Fig. 1 shows that according to the registration of cadastre- the largest area of total land use is used for palm agriculture and agricultural field during the twentieth century. However, these land uses had been developed only during the fourth and the seventh decades of the last century. This is a fact because in 1958 the first construction caravan had arrived to Kharga and then it was changed into the capital city of the new valley governorat. At that time the urban area of Kharga was limited to the old-Kharga site. Aen AL-Dar well was the main water source for agriculture and drinking in addition to some wells which served as water source for agriculture at Aan AL-Shakh, Aen AL-Gadida, Aen AL-Malek, Aen AL-Kalaa, AL-Berba, and AL-Khalefa. This construction caravan developed the wells and doubled the agricultural land from 2 Km2 to 4 Km2 In addition the palm land was increased from 3.8 Km2 to 4.3 Km2. Since 1970 until now, the extension development of agriculture and palm Standstill and the Kharga oasis have begun to change to city-form. The curve also shows that land-use of public services has developed more than other land uses, the reason for this also is the arrival of construction the caravan. It is quite clear -in Fig. 1- that since 1910 to 2002 the area of houses land-use is nearly equal to the area of streets land-use. In addition, the development of such houses or streets land uses is more homogenous than other land uses where the individual affecting factor has been the rate of increasing population. Fig. 1-A – an enlargement of the lower right corner of Fig. 1- shows that emergency, educational, and management land uses have experienced growth as well as the others.

As shown in Fig. 2 each color degree in the legend of historical land use map indicates one decade and each color in the legend of Kharga Land Use map shows one land use.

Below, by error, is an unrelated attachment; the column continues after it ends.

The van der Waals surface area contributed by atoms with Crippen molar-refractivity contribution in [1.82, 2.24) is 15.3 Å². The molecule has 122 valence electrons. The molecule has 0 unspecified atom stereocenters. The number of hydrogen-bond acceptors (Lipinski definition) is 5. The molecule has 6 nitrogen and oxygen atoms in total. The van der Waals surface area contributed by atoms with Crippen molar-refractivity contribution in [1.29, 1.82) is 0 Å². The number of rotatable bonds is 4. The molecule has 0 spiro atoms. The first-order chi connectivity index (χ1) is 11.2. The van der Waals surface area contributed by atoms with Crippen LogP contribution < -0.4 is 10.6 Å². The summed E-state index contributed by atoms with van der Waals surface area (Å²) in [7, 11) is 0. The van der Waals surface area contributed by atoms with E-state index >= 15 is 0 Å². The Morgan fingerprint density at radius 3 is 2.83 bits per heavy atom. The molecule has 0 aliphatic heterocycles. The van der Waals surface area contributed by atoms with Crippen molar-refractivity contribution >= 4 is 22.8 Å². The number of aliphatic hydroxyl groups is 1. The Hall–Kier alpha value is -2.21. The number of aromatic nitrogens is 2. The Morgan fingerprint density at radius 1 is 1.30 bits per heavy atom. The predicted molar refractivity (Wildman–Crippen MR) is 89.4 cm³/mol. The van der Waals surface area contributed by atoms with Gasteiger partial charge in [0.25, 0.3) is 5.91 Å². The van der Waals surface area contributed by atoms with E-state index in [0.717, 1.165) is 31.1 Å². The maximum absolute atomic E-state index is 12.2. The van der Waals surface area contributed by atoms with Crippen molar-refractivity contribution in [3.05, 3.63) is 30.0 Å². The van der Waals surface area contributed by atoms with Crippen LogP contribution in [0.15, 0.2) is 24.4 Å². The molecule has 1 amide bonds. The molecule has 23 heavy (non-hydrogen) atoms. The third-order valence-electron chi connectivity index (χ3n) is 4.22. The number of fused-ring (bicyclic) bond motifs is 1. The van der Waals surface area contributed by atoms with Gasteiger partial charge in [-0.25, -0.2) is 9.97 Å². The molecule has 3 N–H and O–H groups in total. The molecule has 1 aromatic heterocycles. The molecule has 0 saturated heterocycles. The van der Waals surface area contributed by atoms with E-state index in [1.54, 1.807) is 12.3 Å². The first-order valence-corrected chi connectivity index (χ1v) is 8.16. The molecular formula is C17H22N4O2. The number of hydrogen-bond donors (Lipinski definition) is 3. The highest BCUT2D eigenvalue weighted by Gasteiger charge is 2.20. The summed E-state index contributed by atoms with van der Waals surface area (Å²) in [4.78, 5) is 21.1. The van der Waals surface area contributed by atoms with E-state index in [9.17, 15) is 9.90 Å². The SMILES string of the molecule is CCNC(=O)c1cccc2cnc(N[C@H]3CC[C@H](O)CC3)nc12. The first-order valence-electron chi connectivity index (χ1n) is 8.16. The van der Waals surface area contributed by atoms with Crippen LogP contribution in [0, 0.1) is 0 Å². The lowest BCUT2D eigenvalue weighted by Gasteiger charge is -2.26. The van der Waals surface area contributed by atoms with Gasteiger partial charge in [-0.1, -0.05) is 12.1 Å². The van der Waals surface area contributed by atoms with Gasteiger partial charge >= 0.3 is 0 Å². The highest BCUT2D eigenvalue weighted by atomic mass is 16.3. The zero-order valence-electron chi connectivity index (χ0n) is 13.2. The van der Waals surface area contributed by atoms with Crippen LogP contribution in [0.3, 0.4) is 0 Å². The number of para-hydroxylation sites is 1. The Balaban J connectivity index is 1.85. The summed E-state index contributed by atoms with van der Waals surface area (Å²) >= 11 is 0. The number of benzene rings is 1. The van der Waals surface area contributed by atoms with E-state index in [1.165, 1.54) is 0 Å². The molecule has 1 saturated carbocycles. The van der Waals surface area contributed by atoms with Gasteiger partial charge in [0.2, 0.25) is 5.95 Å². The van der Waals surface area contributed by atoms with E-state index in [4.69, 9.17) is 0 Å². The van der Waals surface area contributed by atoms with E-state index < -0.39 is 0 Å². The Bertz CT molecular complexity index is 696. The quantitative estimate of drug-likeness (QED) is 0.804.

During 1900-1920 the Kharga oasis has been divided into two parts, (see 1 in fig.2) the first part is agricultural land beside the monuments at the northward part of the city. The second part is residential land with agricultural land in the southward segment of the city. This is explained by the fact that during 1900-1920 people had continued farming the cultivated area –which was occupied since B.C. till the beginning of the nineteenth century-using the wells beside the monuments and started farming the land beside the residential site. It means that the people’s activity was only farming during this decade.

During 1921-1940 rresidential neighborhood-now named “Old Kharga”- had been built into two parts of the city (see 2) using clay as an appropriate material for the hot climate. The houses assimilated each other. This neighborhood is going vanishing as residents are replacing the old houses by new limited-story buildings without following any planning principles.

Since 1941-1960, with the arrival of first construction caravan, great changes have been occurred in land use areas. Agriculture land use has been extended northward and southward of the city (see 3). The management buildings had built in between the two parts of city (see 4), At the same time the new residential site for caravan of construction had been selected near the management buildings (see 5). The old Kharga neighborhood had extended in all directions (see 6). Durig 1961-1980 Kharga land-use pattern began to become an urbanised area. It started to take the form of a city where the local government developed and created public services, health and luxury facilities and religious places etc. in addition to the residential sites that had grown in all directions of the city (see 7).